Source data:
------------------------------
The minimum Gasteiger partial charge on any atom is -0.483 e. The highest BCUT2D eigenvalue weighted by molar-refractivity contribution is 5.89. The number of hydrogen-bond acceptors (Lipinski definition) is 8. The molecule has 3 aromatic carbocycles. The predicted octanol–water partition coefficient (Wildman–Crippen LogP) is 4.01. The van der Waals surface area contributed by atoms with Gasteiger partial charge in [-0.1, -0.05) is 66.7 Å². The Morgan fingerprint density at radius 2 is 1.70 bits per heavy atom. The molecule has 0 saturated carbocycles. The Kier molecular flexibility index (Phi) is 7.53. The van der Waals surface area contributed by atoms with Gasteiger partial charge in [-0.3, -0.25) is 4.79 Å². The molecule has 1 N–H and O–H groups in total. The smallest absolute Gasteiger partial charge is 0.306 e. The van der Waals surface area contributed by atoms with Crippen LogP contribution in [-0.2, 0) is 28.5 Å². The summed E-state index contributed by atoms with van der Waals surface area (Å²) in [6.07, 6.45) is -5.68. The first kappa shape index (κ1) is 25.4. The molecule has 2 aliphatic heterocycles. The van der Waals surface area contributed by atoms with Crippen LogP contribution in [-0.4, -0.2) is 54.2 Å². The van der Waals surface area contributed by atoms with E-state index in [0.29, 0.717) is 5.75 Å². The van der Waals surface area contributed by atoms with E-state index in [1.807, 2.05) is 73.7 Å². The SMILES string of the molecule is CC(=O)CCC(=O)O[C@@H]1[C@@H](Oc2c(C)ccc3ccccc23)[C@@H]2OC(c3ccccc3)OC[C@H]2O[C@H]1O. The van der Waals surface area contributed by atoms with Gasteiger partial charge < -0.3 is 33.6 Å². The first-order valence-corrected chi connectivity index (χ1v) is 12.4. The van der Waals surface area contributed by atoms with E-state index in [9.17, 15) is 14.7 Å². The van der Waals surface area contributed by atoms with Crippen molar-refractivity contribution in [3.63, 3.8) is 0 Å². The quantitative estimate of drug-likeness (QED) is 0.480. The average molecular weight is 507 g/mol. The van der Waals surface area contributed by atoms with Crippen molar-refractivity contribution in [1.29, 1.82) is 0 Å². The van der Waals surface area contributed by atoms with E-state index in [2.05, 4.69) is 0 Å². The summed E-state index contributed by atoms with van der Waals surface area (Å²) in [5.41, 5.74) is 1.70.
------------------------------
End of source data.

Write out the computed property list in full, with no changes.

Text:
The minimum Gasteiger partial charge on any atom is -0.483 e. The highest BCUT2D eigenvalue weighted by molar-refractivity contribution is 5.89. The number of hydrogen-bond acceptors (Lipinski definition) is 8. The molecule has 3 aromatic carbocycles. The predicted octanol–water partition coefficient (Wildman–Crippen LogP) is 4.01. The van der Waals surface area contributed by atoms with Gasteiger partial charge in [-0.1, -0.05) is 66.7 Å². The Morgan fingerprint density at radius 2 is 1.70 bits per heavy atom. The molecule has 0 saturated carbocycles. The Kier molecular flexibility index (Phi) is 7.53. The van der Waals surface area contributed by atoms with Gasteiger partial charge in [-0.3, -0.25) is 4.79 Å². The molecule has 1 N–H and O–H groups in total. The smallest absolute Gasteiger partial charge is 0.306 e. The van der Waals surface area contributed by atoms with Crippen LogP contribution in [-0.2, 0) is 28.5 Å². The summed E-state index contributed by atoms with van der Waals surface area (Å²) in [6.07, 6.45) is -5.68. The first kappa shape index (κ1) is 25.4. The molecule has 2 aliphatic heterocycles. The van der Waals surface area contributed by atoms with Crippen LogP contribution in [-0.4, -0.2) is 54.2 Å². The van der Waals surface area contributed by atoms with E-state index in [0.29, 0.717) is 5.75 Å². The van der Waals surface area contributed by atoms with E-state index in [1.807, 2.05) is 73.7 Å². The SMILES string of the molecule is CC(=O)CCC(=O)O[C@@H]1[C@@H](Oc2c(C)ccc3ccccc23)[C@@H]2OC(c3ccccc3)OC[C@H]2O[C@H]1O. The van der Waals surface area contributed by atoms with Gasteiger partial charge < -0.3 is 33.6 Å². The first-order valence-corrected chi connectivity index (χ1v) is 12.4. The van der Waals surface area contributed by atoms with E-state index in [9.17, 15) is 14.7 Å². The van der Waals surface area contributed by atoms with Crippen molar-refractivity contribution in [3.63, 3.8) is 0 Å². The quantitative estimate of drug-likeness (QED) is 0.480. The average molecular weight is 507 g/mol. The van der Waals surface area contributed by atoms with Crippen molar-refractivity contribution in [1.29, 1.82) is 0 Å². The van der Waals surface area contributed by atoms with E-state index in [2.05, 4.69) is 0 Å². The summed E-state index contributed by atoms with van der Waals surface area (Å²) in [5.41, 5.74) is 1.70.